Radian Partners Acquires Gazelle Wealth Management
Memphis-based regional wealth management firm Radian Partners LLC has acquired Gazelle Wealth Management of Union City.
Terms of the deal were not disclosed.
Radian, which was started in 2004, operates offices in East Memphis and Franklin, Tenn. The firm has been growing by about 100 clients each year and has about $150 million in assets under management.
The Gazelle acquisition brings more than 100 clients totaling assets of between $14 million and $15 million under the Radian banner and extends the company’s service area into northwest Tennessee.
Fewest Workers Since 2007 Seek Jobless Benefits
The number of Americans seeking unemployment benefits dropped 15,000 last week to a seasonally adjusted 320,000, the fewest since October 2007 – a sign of dwindling layoffs and steady if modest job growth.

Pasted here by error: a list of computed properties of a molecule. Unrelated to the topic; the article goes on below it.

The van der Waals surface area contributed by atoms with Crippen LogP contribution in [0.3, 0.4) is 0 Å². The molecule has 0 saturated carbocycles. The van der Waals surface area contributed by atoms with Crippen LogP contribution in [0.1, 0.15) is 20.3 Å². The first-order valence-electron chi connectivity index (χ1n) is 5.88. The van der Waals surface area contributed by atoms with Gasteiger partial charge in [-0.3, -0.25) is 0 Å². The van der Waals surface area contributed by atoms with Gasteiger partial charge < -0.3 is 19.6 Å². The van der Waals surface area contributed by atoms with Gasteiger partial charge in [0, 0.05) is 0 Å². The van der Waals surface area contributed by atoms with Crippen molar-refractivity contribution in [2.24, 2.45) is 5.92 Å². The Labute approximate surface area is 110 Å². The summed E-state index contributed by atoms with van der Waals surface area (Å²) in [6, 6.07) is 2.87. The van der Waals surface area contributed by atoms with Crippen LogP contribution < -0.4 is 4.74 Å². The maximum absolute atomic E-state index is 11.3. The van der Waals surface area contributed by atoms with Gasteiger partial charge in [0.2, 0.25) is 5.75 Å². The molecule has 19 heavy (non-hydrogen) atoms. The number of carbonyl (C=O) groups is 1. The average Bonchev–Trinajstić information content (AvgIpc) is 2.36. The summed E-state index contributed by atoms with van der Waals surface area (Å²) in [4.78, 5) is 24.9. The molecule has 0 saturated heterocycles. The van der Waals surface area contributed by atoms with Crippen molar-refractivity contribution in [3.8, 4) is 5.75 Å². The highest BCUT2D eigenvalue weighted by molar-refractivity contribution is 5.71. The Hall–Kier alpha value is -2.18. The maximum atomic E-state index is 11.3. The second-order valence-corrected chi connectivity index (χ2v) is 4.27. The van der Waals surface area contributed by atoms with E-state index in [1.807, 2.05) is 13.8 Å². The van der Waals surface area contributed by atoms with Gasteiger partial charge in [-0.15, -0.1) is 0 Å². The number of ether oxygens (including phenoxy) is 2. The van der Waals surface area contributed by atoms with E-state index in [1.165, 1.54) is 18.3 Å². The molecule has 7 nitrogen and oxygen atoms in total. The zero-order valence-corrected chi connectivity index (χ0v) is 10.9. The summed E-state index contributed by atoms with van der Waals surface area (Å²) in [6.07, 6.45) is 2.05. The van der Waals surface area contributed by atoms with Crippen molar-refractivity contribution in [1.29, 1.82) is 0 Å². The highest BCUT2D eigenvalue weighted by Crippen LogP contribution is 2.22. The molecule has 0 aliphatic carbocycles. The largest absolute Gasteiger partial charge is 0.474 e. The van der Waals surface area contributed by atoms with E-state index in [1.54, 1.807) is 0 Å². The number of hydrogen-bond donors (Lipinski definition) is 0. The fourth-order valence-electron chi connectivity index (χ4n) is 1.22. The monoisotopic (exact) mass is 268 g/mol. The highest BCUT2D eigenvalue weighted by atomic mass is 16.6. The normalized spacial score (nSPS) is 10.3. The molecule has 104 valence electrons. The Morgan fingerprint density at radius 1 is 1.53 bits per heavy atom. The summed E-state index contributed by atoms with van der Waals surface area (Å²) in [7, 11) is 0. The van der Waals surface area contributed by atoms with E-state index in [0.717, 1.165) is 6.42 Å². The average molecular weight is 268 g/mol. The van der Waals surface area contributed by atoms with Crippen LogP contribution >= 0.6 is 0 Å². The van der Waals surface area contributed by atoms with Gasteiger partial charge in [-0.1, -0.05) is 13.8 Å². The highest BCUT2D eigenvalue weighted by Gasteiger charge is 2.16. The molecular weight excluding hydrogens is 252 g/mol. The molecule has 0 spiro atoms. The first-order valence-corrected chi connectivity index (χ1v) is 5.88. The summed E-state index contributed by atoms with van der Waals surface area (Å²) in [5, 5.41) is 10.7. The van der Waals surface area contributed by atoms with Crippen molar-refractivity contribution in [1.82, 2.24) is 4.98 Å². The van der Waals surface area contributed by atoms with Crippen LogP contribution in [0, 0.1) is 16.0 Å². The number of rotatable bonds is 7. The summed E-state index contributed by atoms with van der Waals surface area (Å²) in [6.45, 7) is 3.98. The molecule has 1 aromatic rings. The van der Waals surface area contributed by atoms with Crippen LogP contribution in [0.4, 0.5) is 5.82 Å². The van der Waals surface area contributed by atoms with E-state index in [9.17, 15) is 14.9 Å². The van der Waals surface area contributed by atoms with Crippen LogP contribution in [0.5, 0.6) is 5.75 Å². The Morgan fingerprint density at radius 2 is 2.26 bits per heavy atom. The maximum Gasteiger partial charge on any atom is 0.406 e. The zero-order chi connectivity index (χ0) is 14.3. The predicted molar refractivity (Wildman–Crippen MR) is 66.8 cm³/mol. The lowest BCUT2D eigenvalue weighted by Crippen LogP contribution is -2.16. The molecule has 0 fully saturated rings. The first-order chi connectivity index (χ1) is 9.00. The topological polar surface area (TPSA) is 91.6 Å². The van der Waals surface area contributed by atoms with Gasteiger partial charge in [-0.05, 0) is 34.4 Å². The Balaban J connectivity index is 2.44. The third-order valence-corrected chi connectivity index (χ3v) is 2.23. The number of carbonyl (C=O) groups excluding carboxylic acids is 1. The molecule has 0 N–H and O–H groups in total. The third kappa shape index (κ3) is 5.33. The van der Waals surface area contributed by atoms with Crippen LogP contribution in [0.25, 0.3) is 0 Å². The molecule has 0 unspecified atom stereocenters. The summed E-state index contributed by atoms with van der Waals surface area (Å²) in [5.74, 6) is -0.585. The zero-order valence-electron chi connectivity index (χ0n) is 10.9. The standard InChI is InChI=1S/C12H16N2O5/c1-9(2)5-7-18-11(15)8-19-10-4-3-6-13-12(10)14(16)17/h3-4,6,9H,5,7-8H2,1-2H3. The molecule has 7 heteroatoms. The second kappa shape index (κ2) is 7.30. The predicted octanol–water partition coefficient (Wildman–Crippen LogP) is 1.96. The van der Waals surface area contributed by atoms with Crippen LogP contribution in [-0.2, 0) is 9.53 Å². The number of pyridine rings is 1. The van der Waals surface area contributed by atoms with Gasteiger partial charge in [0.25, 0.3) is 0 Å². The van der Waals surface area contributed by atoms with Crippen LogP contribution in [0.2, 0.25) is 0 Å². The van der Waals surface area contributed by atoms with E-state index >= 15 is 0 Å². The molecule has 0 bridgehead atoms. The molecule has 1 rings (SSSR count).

The Labor Department said Thursday that the less volatile four-week average fell 4,000 to 332,000, the fewest since November 2007 and the fifth straight decline.
Companies are laying off fewer workers, a trend that has lowered applications for unemployment benefits 14 percent this year. But hiring is still sluggish, resulting in only modest net job growth.
At the depth of the recession in March 2009, weekly applications for unemployment benefits numbered 670,000. They have fallen steadily ever since.
Nearly 4.6 million Americans received unemployment benefits in the week that ended July 27, the latest period for which data are available. That’s about 66,000 more than in the previous week but nearly 20 percent less than a year ago.
Workers Going It Alone for Retirement Funds
When it comes to funding their retirements, most workers say they will need to come up with the money themselves rather than rely on government assistance, according to a survey released Thursday by Charles Schwab Corp.